"Okay," I said.
Why not?I thought.
"The anger and grief changed her."
"Changed her how?"
As we walked in the direction of the water, the Statue of Liberty, Ellis Island, the crowd thinned.
"She channeled her pain into power. She wasn't psychic before."
"Is that why she's dangerous?"
"Sheisn't dangerous, but sometimes what she brings out is."
"Brings out of where?"
"What if I don't want to?" I muttered.
Chavez just kept walking.
I'd only been to the World Trade Center site once – in broad, sunny daylight. The place had been cool, gray, haunted even then.
At night? I'd rather have a root canal.
Amazingly, there was no one standing at the fence that encircled the great, big empty. Maybe I wasn't the only one who found that hole in the middle of all the skyscrapers obscene.
We were searching for a demon? I was of the opinion that several of them had knocked down these buildings one Tuesday morning in September.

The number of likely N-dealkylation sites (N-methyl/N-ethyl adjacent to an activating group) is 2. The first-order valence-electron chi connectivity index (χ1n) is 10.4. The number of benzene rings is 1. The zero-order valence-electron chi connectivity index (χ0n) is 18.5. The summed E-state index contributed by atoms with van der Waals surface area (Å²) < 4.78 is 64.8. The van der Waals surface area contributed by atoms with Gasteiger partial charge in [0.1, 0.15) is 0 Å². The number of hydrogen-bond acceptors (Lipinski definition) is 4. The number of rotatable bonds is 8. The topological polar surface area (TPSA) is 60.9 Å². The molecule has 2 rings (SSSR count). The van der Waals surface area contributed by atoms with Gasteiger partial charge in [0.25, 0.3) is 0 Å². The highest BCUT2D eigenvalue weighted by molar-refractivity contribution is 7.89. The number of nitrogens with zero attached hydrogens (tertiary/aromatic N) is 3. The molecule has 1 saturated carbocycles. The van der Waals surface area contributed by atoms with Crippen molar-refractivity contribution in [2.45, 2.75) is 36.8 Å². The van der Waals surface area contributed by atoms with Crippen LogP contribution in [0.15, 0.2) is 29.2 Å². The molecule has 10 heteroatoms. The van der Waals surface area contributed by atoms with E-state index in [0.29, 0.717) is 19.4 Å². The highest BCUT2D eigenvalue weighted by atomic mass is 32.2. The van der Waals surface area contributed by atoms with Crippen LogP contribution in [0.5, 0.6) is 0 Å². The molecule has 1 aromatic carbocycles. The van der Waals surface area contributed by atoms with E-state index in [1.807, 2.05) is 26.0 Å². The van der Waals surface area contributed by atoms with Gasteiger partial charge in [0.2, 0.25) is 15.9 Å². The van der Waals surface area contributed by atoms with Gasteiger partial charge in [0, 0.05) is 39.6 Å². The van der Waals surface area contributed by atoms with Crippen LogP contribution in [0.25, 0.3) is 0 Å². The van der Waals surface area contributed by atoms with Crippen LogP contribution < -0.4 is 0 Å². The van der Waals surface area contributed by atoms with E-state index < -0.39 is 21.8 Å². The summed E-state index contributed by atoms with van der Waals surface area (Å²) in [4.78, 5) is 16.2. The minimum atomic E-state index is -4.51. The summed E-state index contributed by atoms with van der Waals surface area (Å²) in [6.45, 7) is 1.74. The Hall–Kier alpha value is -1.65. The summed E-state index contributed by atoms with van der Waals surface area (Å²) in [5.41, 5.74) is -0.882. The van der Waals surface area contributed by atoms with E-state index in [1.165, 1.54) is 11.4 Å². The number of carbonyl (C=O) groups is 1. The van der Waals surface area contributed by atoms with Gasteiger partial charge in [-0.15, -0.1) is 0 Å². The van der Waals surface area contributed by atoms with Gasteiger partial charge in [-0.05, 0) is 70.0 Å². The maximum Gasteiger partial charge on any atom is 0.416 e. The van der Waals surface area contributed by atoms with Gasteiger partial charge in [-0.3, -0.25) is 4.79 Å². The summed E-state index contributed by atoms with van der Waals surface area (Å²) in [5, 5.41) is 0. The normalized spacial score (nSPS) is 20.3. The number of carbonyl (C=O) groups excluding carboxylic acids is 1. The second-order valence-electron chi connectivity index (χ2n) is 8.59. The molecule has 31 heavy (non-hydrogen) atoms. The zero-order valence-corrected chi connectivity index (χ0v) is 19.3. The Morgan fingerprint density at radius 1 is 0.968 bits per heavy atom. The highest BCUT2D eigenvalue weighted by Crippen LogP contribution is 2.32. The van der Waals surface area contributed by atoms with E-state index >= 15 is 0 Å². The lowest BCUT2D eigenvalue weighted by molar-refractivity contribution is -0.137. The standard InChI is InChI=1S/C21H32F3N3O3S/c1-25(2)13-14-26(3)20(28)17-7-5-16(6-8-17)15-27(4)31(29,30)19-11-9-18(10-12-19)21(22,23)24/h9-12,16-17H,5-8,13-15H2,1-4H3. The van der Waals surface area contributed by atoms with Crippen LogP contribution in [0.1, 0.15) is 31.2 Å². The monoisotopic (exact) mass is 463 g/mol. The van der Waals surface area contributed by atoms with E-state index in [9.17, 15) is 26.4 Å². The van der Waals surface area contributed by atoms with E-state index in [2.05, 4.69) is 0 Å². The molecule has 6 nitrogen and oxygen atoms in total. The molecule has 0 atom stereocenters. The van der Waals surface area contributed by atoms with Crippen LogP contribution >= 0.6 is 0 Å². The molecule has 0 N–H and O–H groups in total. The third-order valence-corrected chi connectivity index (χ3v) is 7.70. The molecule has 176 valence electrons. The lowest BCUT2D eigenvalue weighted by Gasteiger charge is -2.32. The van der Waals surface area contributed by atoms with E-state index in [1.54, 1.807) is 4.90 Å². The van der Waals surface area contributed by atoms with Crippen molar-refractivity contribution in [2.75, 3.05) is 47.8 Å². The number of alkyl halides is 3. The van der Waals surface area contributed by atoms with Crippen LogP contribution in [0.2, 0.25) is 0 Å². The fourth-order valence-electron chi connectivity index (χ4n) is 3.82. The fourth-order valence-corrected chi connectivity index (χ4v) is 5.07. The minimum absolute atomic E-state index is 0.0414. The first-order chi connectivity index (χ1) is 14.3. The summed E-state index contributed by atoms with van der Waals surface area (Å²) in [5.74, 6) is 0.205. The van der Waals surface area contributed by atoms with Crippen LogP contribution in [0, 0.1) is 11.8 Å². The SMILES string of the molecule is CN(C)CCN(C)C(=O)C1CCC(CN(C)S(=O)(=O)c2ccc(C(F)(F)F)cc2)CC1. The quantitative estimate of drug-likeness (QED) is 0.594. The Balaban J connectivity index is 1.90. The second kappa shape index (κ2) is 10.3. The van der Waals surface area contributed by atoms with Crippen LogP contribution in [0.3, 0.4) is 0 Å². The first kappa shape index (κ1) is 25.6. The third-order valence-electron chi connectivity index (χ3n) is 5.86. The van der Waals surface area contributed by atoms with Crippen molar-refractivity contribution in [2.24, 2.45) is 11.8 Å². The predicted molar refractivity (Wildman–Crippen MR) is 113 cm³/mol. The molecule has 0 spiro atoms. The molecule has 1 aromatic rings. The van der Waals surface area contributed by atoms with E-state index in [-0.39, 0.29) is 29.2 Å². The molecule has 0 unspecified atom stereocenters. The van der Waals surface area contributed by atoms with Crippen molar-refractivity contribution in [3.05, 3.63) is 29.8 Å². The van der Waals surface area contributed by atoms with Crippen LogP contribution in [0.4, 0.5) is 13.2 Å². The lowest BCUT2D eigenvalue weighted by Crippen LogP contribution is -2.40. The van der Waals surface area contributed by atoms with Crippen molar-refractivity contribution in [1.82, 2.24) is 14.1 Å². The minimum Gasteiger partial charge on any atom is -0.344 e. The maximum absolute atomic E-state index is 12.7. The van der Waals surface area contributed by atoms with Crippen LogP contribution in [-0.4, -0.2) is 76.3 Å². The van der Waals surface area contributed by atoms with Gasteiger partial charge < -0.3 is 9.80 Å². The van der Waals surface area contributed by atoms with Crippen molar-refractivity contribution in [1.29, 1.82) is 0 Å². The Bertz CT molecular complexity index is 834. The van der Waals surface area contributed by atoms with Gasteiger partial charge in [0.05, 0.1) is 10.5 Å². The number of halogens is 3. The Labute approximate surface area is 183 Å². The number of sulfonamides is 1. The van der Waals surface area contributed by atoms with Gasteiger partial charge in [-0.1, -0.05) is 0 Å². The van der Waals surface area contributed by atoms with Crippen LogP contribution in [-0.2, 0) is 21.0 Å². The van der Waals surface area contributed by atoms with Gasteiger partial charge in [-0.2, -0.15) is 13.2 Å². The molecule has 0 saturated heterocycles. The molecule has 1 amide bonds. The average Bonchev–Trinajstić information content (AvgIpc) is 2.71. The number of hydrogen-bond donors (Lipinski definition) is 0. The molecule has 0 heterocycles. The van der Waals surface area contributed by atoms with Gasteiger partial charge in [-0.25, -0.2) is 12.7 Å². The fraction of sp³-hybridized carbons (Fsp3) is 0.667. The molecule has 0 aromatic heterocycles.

As we approached, I heard a slight whisper. Half believing the dead spoke, I hung back.
A woman stood at the fence, staring into the crevice and murmuring. Her skirt was long, billowy, and black, her sweater loose and pale gray.
Had she been there the entire time and I hadn't seen her, or had she just appeared? It didn't matter. She was here now, and I knew without asking that she was the one we'd come to see.
Her hair flowed to her waist and shone stark white in the faint light of the moon. The air around her seemed to hum.
Chavez moved forward, leaving me behind. I didn't mind. There was something about her that disturbed me almost as much as that hole.
"Samantha," he murmured, and the air stilled.
"Chavez," she said without turning around. "You have a question for the spirits?"
She faced us, and I couldn't help but stare. Samantha didn't appear a day over forty. She might be well preserved, except for the hair. Premature electric white? Or had a terrible shock caused the change? I'd heard such things could happen but hadn't believed them. Of course I hadn't believed in demons, either, until yesterday.
"Who's this?" she asked.
"She's being hunted by a demon."
"So it's demon hunter to the rescue." Samantha's smile was a little bit sad. "You must be desperate if you've come to me."